Here it is easy to see that when we have adequate faith, trials are not longer necessary. Note: “When we really believe that God loves us and means to do us good we shall cease to worry about the future. We shall trust God as a child trusts a loving parent. Then our troubles and torments will disappear, for our will is swallowed up in the will of God.
“… like the manna given in the wilderness, His grace is bestowed daily, for the day’s need.
“If you will seek the Lord and be converted everyday; if you will of your own spiritual choice be free and joyous in God; if with gladsome consent of heart to His gracious call you come wearing the yoke of Christ,—the yoke of obedience and service,—all your murmurings will be stilled, all your difficulties will be removed, all the perplexing problems that now confront you will be solved” (Thoughts from the Mount of Blessing, p. 101).
1 Peter 1:7
- Faith works by love and purifies the soul. Therefore, the saving of your soul is the proof of your faith.
- Your soul (v. 9).
- Faith activates the grace which results in the saving of the soul. The salvation of those for whom Christ died brings Him glory and honor. The salvation of the soul is the goal of God’s work for fallen man. It is Christ and Satan contending and the prize for which they contend is the soul of man. See quotation #4 above.
1 Peter 1:8
- In the expressed joy over that which is not yet seen; the love expressed to Him who is not yet visible.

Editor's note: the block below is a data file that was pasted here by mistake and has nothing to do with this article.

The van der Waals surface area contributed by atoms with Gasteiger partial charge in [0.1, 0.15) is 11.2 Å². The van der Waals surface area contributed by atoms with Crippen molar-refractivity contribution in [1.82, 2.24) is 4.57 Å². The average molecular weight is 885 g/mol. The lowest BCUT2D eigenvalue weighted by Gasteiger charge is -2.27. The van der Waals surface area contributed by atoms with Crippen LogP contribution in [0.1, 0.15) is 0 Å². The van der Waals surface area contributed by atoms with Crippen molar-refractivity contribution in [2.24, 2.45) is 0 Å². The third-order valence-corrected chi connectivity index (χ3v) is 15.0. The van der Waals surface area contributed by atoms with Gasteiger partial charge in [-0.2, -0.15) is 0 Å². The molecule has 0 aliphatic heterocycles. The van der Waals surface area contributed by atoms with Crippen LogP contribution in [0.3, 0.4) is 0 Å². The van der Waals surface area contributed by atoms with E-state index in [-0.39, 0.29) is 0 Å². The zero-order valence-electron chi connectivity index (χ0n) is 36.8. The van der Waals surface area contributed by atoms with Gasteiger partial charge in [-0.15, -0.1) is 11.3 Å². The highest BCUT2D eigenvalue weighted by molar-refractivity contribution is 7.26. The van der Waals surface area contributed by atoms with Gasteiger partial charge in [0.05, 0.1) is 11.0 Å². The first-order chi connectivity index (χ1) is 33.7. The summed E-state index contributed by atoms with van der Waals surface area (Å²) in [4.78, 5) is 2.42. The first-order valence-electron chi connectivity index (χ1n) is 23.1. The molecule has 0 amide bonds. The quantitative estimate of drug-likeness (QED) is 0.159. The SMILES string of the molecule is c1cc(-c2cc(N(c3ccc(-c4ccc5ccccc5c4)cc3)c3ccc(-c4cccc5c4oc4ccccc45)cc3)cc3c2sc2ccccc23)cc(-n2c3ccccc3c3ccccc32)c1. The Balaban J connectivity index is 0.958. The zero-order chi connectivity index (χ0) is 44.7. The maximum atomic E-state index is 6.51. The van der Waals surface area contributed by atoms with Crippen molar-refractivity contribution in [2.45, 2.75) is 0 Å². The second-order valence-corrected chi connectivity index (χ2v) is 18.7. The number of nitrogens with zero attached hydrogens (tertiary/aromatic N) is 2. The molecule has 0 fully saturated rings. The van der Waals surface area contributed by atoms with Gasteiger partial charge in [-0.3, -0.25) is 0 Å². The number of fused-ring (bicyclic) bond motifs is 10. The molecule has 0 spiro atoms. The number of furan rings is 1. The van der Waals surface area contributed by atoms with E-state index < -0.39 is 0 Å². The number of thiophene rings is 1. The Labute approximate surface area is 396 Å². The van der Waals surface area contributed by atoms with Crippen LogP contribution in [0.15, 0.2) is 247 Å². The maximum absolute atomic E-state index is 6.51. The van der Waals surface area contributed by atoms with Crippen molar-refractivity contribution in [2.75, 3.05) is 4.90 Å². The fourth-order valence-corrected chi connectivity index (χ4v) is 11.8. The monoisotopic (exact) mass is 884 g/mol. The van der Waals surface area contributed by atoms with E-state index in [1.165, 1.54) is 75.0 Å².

1 Peter 1:9
- Salvation in this verse is the work of God for your soul. In Isa 35:4–7 being saved is a physical miracle, the healing of the eyes of the blind, the ears of the deaf, the legs of the lame; even dry places are healed—the scorched land will become a pool.
- Verse 9 is the expression of the implied subject of verses 1–8. All that God has done to produce faith in verses 1–7 is for the purpose of having faith result in the salvation of the soul of the one chosen, born again, etc., the subjects of vv. 1–7.
- The knowledge of the purpose of God’s plan for fallen man—the salvation of souls (v. 9).
- I have a soul.
- That portion of man which stays in the grave when man’s spirit returns to God who gave it, and his dust returns to dust never to be resurrected; it is a much nicer material God makes the resurrected body out of. As such the soul is that portion of man that contains the elements of eternal life.
1 Peter 1:10
- “This salvation” in verse 10 is that which is the subject of verses 1–9; the salvation of your soul.
- The writers of the Old Testament.
- Of “this salvation.” The phrases “this salvation,” and “the grace that would come to you” are in parallel construction.
- The beginning point is not stated by Peter but he does say that there is “grace for you”(grk), the reader.
- Grace brings salvation when it comes to you.
1 Peter 1:11